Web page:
“Irrespective of any matter, things gather around him who loves them…if you love people, the result will be the same. Make a point of loving and respecting.”
This not only applies to people but also to endeavors. It is very similar to the theory of the “Law of Attraction”, where thinking about things can make them appear in your life.
To some people, this concept is a little too, “far out”, until you remember that thoughts precede actions.
To achieve success we all need to surround ourselves with talent. We need to find people who can help us reach our goals.
We attract them by thinking of them first and helping them with what they need. We attract them by doing the things they want to do themselves. Our passion attracts others with similar passion.
With this concept, you build the army you need to better manage teams, run companies and even rule nations.
“If you meet an aggressive and argumentative person, be flexible; without being too unbending, you have to talk him down while making use of higher reason. And make sure there is no grudge on his part.”
Samurai were not just masters of utilizing force. They had to be keen in the supple arts as well.
Jujutsu, the unarmed method of combat used by the samurai, means “Gentle Art”.
It’s not that breaking arms and choking people unconscious is “gentle” but the application of force is very flexible. Judo is similar. Judo means “the Gentle Way”. You are to a large degree using your opponent’s force against them.
The same can be said of the art of persuasion and communication for the samurai. The judging of character is swift and strategy was based on their observations.
Instead of forcing your opinion and choosing just one track of communication, you can be adaptable.
You would adapt your methods of communication and persuasion based on the individual you’re dealing with, in order to be most effective.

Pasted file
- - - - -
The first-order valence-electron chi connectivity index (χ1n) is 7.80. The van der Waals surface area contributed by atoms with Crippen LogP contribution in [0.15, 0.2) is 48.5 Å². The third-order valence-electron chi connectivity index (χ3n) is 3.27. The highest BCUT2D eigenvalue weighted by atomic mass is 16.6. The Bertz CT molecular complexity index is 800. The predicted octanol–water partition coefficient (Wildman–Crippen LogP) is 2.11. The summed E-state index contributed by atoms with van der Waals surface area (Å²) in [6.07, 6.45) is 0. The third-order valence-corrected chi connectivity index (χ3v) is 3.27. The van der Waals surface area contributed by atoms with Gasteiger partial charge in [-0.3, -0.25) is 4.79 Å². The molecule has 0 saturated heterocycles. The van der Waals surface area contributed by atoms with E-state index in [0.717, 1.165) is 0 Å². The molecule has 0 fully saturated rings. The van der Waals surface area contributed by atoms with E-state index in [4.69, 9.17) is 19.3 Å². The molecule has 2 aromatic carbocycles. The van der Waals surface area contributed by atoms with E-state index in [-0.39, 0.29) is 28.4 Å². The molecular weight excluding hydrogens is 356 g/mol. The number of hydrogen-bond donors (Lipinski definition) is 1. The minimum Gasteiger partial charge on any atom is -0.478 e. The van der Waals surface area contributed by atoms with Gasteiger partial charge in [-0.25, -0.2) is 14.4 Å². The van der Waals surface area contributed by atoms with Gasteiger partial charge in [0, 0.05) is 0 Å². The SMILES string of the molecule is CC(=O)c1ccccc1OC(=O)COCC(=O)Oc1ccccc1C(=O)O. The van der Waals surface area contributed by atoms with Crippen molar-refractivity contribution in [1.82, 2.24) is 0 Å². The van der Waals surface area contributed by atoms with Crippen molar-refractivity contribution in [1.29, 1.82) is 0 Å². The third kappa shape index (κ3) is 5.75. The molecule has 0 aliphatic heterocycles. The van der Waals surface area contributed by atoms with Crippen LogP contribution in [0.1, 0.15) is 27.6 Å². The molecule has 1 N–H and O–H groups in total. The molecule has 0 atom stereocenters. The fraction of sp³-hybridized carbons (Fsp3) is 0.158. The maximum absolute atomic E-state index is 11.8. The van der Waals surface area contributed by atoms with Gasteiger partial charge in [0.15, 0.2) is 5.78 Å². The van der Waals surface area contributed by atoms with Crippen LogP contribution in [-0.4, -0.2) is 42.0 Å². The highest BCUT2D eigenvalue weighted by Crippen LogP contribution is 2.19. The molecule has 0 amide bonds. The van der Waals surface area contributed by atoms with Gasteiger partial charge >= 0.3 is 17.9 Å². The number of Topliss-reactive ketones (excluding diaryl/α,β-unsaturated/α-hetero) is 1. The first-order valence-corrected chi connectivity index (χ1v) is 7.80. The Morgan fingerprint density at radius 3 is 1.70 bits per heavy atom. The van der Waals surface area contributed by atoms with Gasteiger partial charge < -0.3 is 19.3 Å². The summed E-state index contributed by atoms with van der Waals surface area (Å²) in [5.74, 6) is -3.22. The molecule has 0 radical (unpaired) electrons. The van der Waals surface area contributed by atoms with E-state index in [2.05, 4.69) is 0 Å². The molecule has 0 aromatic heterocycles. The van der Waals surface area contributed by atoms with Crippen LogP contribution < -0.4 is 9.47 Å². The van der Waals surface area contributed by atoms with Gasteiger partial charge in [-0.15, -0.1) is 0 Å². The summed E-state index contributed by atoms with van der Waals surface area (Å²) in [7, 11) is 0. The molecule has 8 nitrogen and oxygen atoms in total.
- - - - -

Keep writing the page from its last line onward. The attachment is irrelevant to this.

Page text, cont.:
“If you confer only with people in your own circle (relatives and friends), their opinions will naturally favor you, rendering them useless.”
When planning strategy, it was imperative for the samurai to get the opinions of disinterested outsiders as they could see things more objectively. This objective feedback strengthened the samurai’s strategy and increased the odds of victory.
The same could be applied to modern concerns. If you surround yourself with “Yes” men, or friends that will not give you honest feedback, your planning, work and results will suffer.
If the samurai army filled its ranks with Yes men, all of them would be slaughtered.
If companies fill their ranks with Yes men, they will eventually be killed off (put out of business) by their competition.
Don’t just seek out feedback. Make sure it’s coming from the right people.
“Those people who see very little think they are awakened to their own merits and demerits.”
People tend to place predefined limits on what they can and cannot do.
They will have an experience and immediately judge their own abilities. Usually, it is most common to judge one’s own ability as being limited in some way.
This translates into self-imposed limitations on their lives. Their true potential is never fully realized.
The reality is, people don’t know their own limitations very well. They don’t know what they are truly capable of because they never allow themselves to be tested.
Don’t install pre-defined limitations on your life or your abilities. They are almost always false.
“If the water rises, the ship rises too.”
The samurai were dealing with immensely difficult problems on a daily basis. Things like years long castle sieges, combat involving thousands of infantry units, a wide variety of weapons, and all seasons of weather. Most of these difficulties were designed to kill them.
They had to know that their abilities would rise to the occasion.
The same is true for the difficulties you may be facing in both your professional and personal life.
Even though the problems you face can seem insurmountable at times, you must have faith in your abilities. Even if you were facing death, what is the alternative?
You will adapt. You will figure it out. The more difficult the problem, the more your abilities and drive will rise up to meet the challenge, but first, you must believe in this process.
Within the Hagakure and Bushido, we see that, for the samurai, the “Way” was Bushido. It was a life of training, and in the process transcending death to live a life of both courage and spiritual tranquility.
This training allowed them to face anything life threw at them and to experience and fulfill their life’s true purpose, something few people allow themselves to do.
For me, the dojo is more than just a place to train; it is a whole bunch of life lessons experienced all in one place. The blood, sweat, and tears are simply a microcosm of what it would take to realize a life that is true to myself.
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Originally published at medium.com